FIG. 1 is a side elevation view of a first locking device according to the invention herein shown installed on an electric meter box;
FIG. 2 is a top view of the locking device of FIG. 1;
FIG. 3 is a vertical sectional view of the locking device of FIG. 1 taken along the lines 3--3 of FIG. 1;
FIG. 4 is an exploded side elevation view of the locking device of FIG. 1;
FIG. 5 is a side elevation view of another locking device according to the invention herein shown installed on an electric meter box;
FIG. 6 is a top view, partially cut away, of the locking device of FIG. 5;
FIG. 7 is an end view of the locking device of FIG. 5;
FIG. 8 is an exploded side elevation view of the locking device of FIG. 5;
FIG. 9 is a side elevation view of another locking device according to the invention herein shown installed on an electric meter box;
FIG. 10 is a top view, partially cut away, of the locking device of FIG. 9;
FIG. 11 is a sectional view of the locking device of FIG. 9 taken along the lines 11--11 of FIG. 9; and
FIG. 12 is an exploded side elevation view of the locking device of FIG. 9.
The same reference numerals refer to the same elements throughout the various Figures.
The force-resistant locking devices according to the invention herein are useful in maintaining an electric meter box in its closed condition, thereby protecting the enclosed electric meter or wiring connections from being tampered with to steal electricity. The electric meter boxes are relatively standard, and with reference to FIG. 1, an electric meter box 10 housing an electric meter 11 includes a back wall 12, side walls 13, a front wall 14, and a bottom 15. The electric metor box 10 is provided with a cover 16 hingedly mounted to the back wall 12 by means of a hinge 17. The cover 16 is typically provided with a flange 18 which fits partially over the front wall 14 and side walls 13 when the electric meter box 10 is closed.
Referring now to FIGS. 1-4, a first force-resistant locking device 20 according to the invention herein is shown. The locking device 20 includes a stud member 30 and a flange member 40 which are secured together by a standard utility lock 25 in order to maintain the electric meter box 10 closed. The utility lock 25 is of the plunger type having a head 26, a shank 27 and expansible balls 28 operated by an internal plunger. Several manufacturers make such locks, and they have a standard outside configuration and size, although internal parts and key structures differ between manufacturers.
With particular reference to FIG. 4, the stud member 30 is secured to the electric metor box 10 by means of a machine screw 21 passing through an opening 19 in the front wall 14, the machine screw 21 being received in a threaded opening 31 in the stud member 30. The stud member 30 includes a thin rectangular base 32 positioned adjacent the flange 18 of the cover 16 and a cylindrical stud 33 which extends perpendicularly outwardly from the base 32 and front wall 14. The stud 30 defines a lock-receiving opening 35 therethrough, with the axis of the opening 35 being disposed generally parallel to the front wall 14 of the electric meter box 10 and generally perpendicular to the cover 16 when it is closed. The lower portion of the opening 35 is enlarged to define a shoulder 37 as best seen in FIG. 4.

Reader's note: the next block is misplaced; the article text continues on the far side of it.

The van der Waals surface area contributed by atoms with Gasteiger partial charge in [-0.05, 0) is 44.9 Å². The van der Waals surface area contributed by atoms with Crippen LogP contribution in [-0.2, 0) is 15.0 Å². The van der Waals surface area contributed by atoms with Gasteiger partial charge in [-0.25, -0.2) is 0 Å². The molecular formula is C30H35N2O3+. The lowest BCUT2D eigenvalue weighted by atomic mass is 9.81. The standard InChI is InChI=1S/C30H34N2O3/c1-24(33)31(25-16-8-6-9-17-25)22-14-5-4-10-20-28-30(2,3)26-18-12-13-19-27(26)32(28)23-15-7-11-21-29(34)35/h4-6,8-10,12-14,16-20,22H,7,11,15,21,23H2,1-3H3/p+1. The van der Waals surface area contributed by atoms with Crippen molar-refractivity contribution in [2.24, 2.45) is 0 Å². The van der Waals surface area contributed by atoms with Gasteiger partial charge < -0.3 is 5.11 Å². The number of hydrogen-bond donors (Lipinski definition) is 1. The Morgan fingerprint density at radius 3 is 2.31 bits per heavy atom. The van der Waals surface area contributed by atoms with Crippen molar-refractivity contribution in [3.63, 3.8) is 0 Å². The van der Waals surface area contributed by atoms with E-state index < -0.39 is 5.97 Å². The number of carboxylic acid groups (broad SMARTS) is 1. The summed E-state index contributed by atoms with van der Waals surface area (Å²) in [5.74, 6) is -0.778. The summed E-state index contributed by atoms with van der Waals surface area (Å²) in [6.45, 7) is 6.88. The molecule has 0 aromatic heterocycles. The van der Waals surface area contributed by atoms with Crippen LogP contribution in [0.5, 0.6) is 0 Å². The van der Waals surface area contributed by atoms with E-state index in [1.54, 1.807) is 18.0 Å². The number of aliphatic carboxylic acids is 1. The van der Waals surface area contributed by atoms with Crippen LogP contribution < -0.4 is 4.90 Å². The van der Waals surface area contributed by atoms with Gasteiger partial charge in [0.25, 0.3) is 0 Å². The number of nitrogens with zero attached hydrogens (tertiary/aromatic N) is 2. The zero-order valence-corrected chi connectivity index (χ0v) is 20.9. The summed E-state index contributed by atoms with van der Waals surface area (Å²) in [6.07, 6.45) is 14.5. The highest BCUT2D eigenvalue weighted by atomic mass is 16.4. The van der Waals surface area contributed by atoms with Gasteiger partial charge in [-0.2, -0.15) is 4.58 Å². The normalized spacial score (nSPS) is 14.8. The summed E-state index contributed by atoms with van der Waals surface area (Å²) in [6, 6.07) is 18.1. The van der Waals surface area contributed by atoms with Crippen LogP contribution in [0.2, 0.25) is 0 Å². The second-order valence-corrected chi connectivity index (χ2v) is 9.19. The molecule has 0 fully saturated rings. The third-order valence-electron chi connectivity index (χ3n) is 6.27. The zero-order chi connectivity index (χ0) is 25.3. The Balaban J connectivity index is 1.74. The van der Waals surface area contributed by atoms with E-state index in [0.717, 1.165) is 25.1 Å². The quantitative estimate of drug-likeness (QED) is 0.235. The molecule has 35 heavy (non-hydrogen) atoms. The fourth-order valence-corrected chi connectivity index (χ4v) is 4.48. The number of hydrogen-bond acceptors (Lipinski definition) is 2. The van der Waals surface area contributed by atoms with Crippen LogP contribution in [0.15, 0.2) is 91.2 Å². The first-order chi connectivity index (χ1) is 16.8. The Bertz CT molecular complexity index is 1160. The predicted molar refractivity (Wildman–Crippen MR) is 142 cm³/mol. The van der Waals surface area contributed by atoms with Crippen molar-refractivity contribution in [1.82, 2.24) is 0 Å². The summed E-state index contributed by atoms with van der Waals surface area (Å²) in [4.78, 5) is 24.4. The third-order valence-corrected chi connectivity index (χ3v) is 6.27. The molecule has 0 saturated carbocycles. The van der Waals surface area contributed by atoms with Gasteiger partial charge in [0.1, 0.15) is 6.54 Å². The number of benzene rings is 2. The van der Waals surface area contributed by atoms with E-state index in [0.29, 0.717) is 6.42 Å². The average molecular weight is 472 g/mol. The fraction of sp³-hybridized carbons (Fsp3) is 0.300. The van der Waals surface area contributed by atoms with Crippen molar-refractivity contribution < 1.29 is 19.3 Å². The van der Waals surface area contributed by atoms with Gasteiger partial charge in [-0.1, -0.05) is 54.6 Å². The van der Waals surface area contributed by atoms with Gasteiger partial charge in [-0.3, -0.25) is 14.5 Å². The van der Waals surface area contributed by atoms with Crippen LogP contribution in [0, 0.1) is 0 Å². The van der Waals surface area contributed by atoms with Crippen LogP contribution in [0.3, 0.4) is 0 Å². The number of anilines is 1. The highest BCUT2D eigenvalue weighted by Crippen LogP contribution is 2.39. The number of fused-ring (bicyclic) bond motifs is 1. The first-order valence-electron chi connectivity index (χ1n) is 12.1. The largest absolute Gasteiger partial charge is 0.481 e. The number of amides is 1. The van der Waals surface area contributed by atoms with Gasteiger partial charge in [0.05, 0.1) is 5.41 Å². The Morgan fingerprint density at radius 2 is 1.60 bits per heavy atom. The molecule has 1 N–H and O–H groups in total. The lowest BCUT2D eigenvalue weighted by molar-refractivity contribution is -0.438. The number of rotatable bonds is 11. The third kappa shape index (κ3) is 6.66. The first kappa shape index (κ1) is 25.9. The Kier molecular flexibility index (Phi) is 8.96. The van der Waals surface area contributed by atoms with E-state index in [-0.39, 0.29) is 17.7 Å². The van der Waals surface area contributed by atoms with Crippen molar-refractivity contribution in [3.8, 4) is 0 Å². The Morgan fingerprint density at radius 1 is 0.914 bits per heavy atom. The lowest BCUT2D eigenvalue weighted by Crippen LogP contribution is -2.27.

The flange member 40 of the locking device 20 includes a flange 41 and a body 42 which defines an opening 46 for receiving the utility lock 25, as more fully discussed below. The flange 41 is conveniently one leg of an L-shaped angle iron (actually fabricated of steel) and the body 42 comprises a section of a square cross section steel rod which is welded to a second leg 43 of the angle iron, as indicated at 44 in FIGS. 1 and 2. A transverse cylindrical opening 45 is defined through the body 42 and leg 43, the opening 45 sized to matingly receive the cylindrical stud 33 of the stud member 30. The lock-receiving opening 46 is perpendicular to the stud receiving opening 45, and openings 45 and 46 intersect. The lock-receiving opening 46 has a larger diameter upper portion 47 for receiving the head 26 of the utility lock 25, and a smaller diameter lower portion 48 for receiving the shank 27 of the utility lock. A tubular sleeve 50 is preferably secured in the upper portion 47 of the opening 46 and extends above the body 42, where slots 51 are provided.
The locking device 20 is used with the meter box 10 by first installing the stud member 30 on the front wall 14. The cover 16 is pivoted to its closed position, and the flange member 40 is mounted to the stud member 30. In particular, the cylindrical stud 33 is fully received in the opening 45 of the flange member 40, and the end of cylindrical stud 33 is flush with the outside surface of body 42. The flange 41 overlays the marginal edge of the cover 16 opposite the hinge 17. The rectangular base 32 of the stud member 30 spaces the flange member 40 of the locking device 20 away from the wall 14 of the electric meter box 10, thereby accommodating the flange 18 of the cover 16.